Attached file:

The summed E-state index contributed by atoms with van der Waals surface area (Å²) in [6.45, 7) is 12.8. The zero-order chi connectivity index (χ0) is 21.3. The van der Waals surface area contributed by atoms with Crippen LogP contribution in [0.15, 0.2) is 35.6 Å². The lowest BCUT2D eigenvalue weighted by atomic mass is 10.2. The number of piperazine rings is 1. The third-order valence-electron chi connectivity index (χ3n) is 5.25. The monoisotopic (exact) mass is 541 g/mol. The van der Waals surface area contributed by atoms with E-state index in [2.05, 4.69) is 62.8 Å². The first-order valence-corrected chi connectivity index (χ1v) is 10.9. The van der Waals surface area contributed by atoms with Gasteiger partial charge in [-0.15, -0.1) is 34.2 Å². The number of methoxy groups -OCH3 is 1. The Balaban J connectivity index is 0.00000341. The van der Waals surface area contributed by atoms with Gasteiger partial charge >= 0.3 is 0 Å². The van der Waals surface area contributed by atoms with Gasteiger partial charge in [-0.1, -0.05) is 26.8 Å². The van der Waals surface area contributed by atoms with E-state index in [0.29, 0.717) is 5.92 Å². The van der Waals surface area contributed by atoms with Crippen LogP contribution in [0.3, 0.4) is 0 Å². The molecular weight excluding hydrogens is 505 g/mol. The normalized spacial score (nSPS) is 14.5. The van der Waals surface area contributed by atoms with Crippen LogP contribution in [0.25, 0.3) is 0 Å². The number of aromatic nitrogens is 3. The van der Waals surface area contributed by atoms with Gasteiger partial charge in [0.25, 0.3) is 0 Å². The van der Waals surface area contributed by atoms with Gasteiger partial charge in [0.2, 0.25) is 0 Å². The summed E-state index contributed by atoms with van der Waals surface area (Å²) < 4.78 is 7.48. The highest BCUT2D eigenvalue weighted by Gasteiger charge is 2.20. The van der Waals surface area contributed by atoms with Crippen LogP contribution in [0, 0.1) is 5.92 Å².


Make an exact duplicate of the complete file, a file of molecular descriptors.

The summed E-state index contributed by atoms with van der Waals surface area (Å²) in [6.45, 7) is 12.8. The zero-order chi connectivity index (χ0) is 21.3. The van der Waals surface area contributed by atoms with Crippen LogP contribution in [0.15, 0.2) is 35.6 Å². The lowest BCUT2D eigenvalue weighted by atomic mass is 10.2. The number of piperazine rings is 1. The third-order valence-electron chi connectivity index (χ3n) is 5.25. The monoisotopic (exact) mass is 541 g/mol. The van der Waals surface area contributed by atoms with E-state index in [2.05, 4.69) is 62.8 Å². The first-order valence-corrected chi connectivity index (χ1v) is 10.9. The van der Waals surface area contributed by atoms with Gasteiger partial charge in [-0.15, -0.1) is 34.2 Å². The number of methoxy groups -OCH3 is 1. The Balaban J connectivity index is 0.00000341. The van der Waals surface area contributed by atoms with Gasteiger partial charge >= 0.3 is 0 Å². The van der Waals surface area contributed by atoms with Gasteiger partial charge in [-0.1, -0.05) is 26.8 Å². The van der Waals surface area contributed by atoms with E-state index in [0.29, 0.717) is 5.92 Å². The van der Waals surface area contributed by atoms with Crippen LogP contribution in [0.3, 0.4) is 0 Å². The molecular weight excluding hydrogens is 505 g/mol. The normalized spacial score (nSPS) is 14.5. The van der Waals surface area contributed by atoms with Crippen LogP contribution in [0.25, 0.3) is 0 Å². The number of aromatic nitrogens is 3. The van der Waals surface area contributed by atoms with Gasteiger partial charge in [0.25, 0.3) is 0 Å². The van der Waals surface area contributed by atoms with Gasteiger partial charge in [0.2, 0.25) is 0 Å². The summed E-state index contributed by atoms with van der Waals surface area (Å²) < 4.78 is 7.48. The highest BCUT2D eigenvalue weighted by Gasteiger charge is 2.20. The van der Waals surface area contributed by atoms with Crippen LogP contribution in [0, 0.1) is 5.92 Å².